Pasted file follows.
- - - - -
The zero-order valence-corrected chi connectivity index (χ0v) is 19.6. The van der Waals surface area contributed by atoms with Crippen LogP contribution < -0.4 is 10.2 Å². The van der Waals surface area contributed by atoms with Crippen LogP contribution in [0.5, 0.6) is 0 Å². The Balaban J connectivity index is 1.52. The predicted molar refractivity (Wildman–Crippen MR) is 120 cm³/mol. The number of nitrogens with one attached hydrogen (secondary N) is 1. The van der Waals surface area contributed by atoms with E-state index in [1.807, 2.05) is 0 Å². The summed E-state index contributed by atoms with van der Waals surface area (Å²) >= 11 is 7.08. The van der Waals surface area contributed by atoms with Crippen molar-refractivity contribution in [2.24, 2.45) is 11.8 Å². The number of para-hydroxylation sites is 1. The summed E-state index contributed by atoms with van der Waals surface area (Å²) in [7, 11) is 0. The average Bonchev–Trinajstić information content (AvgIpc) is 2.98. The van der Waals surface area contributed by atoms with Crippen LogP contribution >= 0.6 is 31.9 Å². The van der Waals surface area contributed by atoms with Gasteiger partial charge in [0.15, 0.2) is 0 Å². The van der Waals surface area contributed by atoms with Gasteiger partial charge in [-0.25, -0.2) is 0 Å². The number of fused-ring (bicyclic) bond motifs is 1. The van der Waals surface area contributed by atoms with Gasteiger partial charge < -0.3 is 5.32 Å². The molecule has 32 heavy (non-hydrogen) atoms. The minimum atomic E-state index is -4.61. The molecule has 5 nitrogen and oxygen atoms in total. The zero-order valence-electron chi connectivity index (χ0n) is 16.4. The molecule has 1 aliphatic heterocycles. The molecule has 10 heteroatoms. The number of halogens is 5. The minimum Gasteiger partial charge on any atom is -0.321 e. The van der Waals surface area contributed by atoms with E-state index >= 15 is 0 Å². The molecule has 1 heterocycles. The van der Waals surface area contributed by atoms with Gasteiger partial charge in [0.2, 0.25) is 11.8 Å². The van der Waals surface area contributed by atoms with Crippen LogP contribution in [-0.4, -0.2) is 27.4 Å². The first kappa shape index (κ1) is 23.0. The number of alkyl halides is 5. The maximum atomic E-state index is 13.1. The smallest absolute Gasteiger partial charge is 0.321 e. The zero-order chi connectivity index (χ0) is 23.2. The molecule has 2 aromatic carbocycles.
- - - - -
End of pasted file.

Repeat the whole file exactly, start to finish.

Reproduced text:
The zero-order valence-corrected chi connectivity index (χ0v) is 19.6. The van der Waals surface area contributed by atoms with Crippen LogP contribution < -0.4 is 10.2 Å². The van der Waals surface area contributed by atoms with Crippen LogP contribution in [0.5, 0.6) is 0 Å². The Balaban J connectivity index is 1.52. The predicted molar refractivity (Wildman–Crippen MR) is 120 cm³/mol. The number of nitrogens with one attached hydrogen (secondary N) is 1. The van der Waals surface area contributed by atoms with E-state index in [1.807, 2.05) is 0 Å². The summed E-state index contributed by atoms with van der Waals surface area (Å²) >= 11 is 7.08. The van der Waals surface area contributed by atoms with Crippen molar-refractivity contribution in [2.24, 2.45) is 11.8 Å². The number of para-hydroxylation sites is 1. The summed E-state index contributed by atoms with van der Waals surface area (Å²) in [7, 11) is 0. The average Bonchev–Trinajstić information content (AvgIpc) is 2.98. The van der Waals surface area contributed by atoms with Crippen LogP contribution >= 0.6 is 31.9 Å². The van der Waals surface area contributed by atoms with Gasteiger partial charge in [0.15, 0.2) is 0 Å². The van der Waals surface area contributed by atoms with Gasteiger partial charge in [-0.25, -0.2) is 0 Å². The number of fused-ring (bicyclic) bond motifs is 1. The van der Waals surface area contributed by atoms with Gasteiger partial charge < -0.3 is 5.32 Å². The molecule has 32 heavy (non-hydrogen) atoms. The minimum atomic E-state index is -4.61. The molecule has 5 nitrogen and oxygen atoms in total. The zero-order valence-electron chi connectivity index (χ0n) is 16.4. The molecule has 1 aliphatic heterocycles. The molecule has 10 heteroatoms. The number of halogens is 5. The minimum Gasteiger partial charge on any atom is -0.321 e. The van der Waals surface area contributed by atoms with E-state index >= 15 is 0 Å². The molecule has 1 heterocycles. The van der Waals surface area contributed by atoms with Gasteiger partial charge in [0.2, 0.25) is 11.8 Å². The van der Waals surface area contributed by atoms with Crippen LogP contribution in [-0.4, -0.2) is 27.4 Å². The first kappa shape index (κ1) is 23.0. The number of alkyl halides is 5. The maximum atomic E-state index is 13.1. The smallest absolute Gasteiger partial charge is 0.321 e. The zero-order chi connectivity index (χ0) is 23.2. The molecule has 2 aromatic carbocycles.